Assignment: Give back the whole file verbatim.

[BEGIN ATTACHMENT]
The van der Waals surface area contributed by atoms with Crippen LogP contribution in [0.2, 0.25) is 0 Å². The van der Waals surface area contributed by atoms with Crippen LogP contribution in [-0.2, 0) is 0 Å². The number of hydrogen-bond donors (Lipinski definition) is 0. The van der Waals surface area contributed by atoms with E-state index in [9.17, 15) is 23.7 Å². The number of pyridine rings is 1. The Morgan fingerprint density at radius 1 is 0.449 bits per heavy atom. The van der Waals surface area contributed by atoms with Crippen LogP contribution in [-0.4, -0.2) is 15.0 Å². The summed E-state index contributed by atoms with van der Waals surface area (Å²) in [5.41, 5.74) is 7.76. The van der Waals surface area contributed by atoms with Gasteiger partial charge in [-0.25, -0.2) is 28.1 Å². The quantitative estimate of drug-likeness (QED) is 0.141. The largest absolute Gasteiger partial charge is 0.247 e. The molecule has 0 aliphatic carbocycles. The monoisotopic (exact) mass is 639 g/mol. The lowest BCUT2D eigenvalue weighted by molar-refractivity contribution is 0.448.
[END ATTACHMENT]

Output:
The van der Waals surface area contributed by atoms with Crippen LogP contribution in [0.2, 0.25) is 0 Å². The van der Waals surface area contributed by atoms with Crippen LogP contribution in [-0.2, 0) is 0 Å². The number of hydrogen-bond donors (Lipinski definition) is 0. The van der Waals surface area contributed by atoms with E-state index in [9.17, 15) is 23.7 Å². The number of pyridine rings is 1. The Morgan fingerprint density at radius 1 is 0.449 bits per heavy atom. The van der Waals surface area contributed by atoms with Crippen LogP contribution in [-0.4, -0.2) is 15.0 Å². The summed E-state index contributed by atoms with van der Waals surface area (Å²) in [5.41, 5.74) is 7.76. The van der Waals surface area contributed by atoms with Gasteiger partial charge in [-0.25, -0.2) is 28.1 Å². The quantitative estimate of drug-likeness (QED) is 0.141. The largest absolute Gasteiger partial charge is 0.247 e. The molecule has 0 aliphatic carbocycles. The monoisotopic (exact) mass is 639 g/mol. The lowest BCUT2D eigenvalue weighted by molar-refractivity contribution is 0.448.